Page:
Even if you feel like you didn’t accomplish much with your practice on a specific day, be consistent. Honor and acknowledge yourself for taking the time to practice. Even if you feel that the effects are not obvious, be grateful for your practice and in no time you’ll be glad you started!

    Featured photo credit: Stocksnap via stocksnap.io

    Reference

    [1] The Art of Living: The benefits of meditation
    you never knew

    More by this author

    Patricia Young

    Certified Professional & Holistic Coach, bestselling author, host of the Awakening to Life podcast

    How to Practice Positive Thinking And Change Your Life The Guided Morning Meditation for Beginners (That Will Change Your Day) How to Forgive and Live a Happy Life Again (A Step-By-Step Guide) Why Some People Have a Lack of Empathy (And How to Deal with Them)

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    Published on October 15, 2021

    Does Anxiety Make You Tired And Why?

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    Does Anxiety Make You Tired And Why?

    When you think of anxiety, several scenarios may come to mind: the endless tossing and turning of a restless night, dread over potential future events, pandemic-related overwhelm, or full-blown panic attacks. Even if you’re not diagnosed with an anxiety disorder, you’ve likely experienced anxiety symptoms at some point in your life. In these situations, you might feel a queasiness in your stomach, racing heartbeat, excessive sweating, chest tightness, some tension in your jaw/neck/shoulders, or worrisome thoughts as you prepare for the worst possible scenario. But does anxiety also make you tired?

    After experiencing these symptoms, you may indeed feel fatigued. The sensation could fall anywhere on the exhaustion spectrum, from feeling like you just ran a marathon and need to sleep for two days, to just a little worn down and wanting a quick nap to recover.

    Below are 7 ways anxiety zaps your energy and how to restore it.

    1. Stress Hormone Overload

    Anxiety can make you tired via overloading your body with stress hormones. The “fight or flight” response is a key connection between anxiety and fatigue. In fact, this process is made up of three stages: Alarm, Resistance, and Exhaustion. Anxiety triggers our body systems to go into high alert. This is a natural, involuntary reaction that developed in the human brain for survival.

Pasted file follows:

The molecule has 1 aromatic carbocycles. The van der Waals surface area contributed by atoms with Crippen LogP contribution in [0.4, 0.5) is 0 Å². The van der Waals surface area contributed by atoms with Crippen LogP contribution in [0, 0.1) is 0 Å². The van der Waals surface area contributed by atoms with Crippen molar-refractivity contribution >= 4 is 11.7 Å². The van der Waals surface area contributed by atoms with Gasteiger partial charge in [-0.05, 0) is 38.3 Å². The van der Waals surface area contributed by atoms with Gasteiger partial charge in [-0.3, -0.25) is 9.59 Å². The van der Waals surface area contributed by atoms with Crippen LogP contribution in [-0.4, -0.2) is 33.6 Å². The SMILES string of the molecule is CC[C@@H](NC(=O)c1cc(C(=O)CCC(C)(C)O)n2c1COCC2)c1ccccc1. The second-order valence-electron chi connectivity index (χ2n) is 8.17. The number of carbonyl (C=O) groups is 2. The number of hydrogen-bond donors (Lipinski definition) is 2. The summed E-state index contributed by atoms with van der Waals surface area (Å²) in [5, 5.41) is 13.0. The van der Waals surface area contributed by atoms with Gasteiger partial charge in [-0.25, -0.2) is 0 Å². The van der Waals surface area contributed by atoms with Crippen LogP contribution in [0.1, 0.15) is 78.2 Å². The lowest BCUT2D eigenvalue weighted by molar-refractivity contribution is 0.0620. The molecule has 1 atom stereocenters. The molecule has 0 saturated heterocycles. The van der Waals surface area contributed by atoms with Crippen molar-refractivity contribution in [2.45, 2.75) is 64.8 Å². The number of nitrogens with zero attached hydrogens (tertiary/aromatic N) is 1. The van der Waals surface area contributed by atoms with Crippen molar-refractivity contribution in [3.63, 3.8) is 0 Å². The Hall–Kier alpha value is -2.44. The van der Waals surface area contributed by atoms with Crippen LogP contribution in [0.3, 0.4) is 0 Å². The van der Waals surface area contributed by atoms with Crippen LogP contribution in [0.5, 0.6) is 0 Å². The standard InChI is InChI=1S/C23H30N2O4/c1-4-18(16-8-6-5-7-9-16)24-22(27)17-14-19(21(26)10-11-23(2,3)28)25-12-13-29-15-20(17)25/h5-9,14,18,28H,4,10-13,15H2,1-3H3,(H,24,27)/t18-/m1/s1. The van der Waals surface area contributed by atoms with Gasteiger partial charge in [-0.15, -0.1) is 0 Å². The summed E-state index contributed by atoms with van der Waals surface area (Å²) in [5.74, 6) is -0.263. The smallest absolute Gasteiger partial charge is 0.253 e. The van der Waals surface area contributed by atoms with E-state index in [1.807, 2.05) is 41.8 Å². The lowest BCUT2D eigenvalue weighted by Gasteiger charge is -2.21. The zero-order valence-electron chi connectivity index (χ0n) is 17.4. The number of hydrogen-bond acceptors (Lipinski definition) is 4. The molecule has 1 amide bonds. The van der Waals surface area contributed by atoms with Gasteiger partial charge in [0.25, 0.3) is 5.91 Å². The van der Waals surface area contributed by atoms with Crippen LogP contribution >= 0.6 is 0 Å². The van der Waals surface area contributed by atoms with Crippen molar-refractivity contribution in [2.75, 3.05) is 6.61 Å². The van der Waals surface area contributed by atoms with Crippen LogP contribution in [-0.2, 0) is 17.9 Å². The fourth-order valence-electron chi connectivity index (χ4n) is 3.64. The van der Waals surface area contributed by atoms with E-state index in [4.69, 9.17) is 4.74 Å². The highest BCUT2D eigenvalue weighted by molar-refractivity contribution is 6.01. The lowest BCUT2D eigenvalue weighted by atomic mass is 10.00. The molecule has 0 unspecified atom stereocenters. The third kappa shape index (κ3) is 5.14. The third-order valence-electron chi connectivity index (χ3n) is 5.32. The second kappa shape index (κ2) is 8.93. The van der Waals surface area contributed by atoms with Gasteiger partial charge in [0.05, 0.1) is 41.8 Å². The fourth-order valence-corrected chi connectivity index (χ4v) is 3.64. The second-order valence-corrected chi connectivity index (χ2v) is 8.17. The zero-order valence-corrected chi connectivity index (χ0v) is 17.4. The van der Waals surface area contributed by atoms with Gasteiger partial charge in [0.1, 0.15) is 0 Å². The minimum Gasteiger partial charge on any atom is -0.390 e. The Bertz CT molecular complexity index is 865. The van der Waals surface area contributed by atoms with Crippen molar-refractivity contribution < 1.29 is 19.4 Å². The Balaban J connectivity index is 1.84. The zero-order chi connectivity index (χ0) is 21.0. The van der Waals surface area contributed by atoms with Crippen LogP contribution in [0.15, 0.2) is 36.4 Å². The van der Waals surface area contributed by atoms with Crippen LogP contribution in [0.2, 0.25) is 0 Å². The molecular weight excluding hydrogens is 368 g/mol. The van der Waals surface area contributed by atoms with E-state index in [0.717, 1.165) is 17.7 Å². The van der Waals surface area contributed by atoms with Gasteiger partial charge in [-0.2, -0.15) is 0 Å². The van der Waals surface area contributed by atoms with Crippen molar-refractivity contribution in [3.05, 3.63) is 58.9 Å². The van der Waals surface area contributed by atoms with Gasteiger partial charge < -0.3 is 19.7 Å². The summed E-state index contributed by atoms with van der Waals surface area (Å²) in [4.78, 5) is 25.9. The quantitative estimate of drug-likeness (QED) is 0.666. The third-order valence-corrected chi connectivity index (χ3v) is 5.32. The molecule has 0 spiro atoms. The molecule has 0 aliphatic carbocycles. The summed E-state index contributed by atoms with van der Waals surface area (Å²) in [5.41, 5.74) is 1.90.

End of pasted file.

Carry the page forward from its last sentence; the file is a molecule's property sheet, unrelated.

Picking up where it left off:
When humans lived with the real, imminent threat of being attacked by a predator, it made sense for our bodies to spring into action without much preparatory thought. Such dangers are rare in modern times, but our brains continue to respond in the same way they did thousands of years ago.

    The hormones and chemicals that flood our bodies to prepare us for safety can both affect and be affected by several body systems, and this interaction itself contributes to exhaustion. Adrenaline and cortisol are the two most notable hormones to address here. First, adrenaline is sent out, tensing the muscles and increasing heart rate and blood pressure in preparation to run. Later in the stress response, cortisol is released, enhancing the brain’s use of glucose. This is one of our main fuel sources, so it’s no wonder this contributes to fatigue (see #2).

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    You can regulate baseline levels of these stress hormones by regularly practicing yoga, breathwork, meditation, and/or engaging in aerobic exercise.[1] It’s easier to lean into these routines for relief during stress when you’ve already mastered using them during times when you feel calm.

    2. Elevated Blood Sugar Levels

    Fatigue is one of the most common symptoms of hyperglycemia (high blood sugar), which is shown to be associated with anxiety in diabetic patients.[2] Many people who experience hyperglycemia report feeling tired all the time regardless of their quantity or quality of sleep, nutrition, or exercise.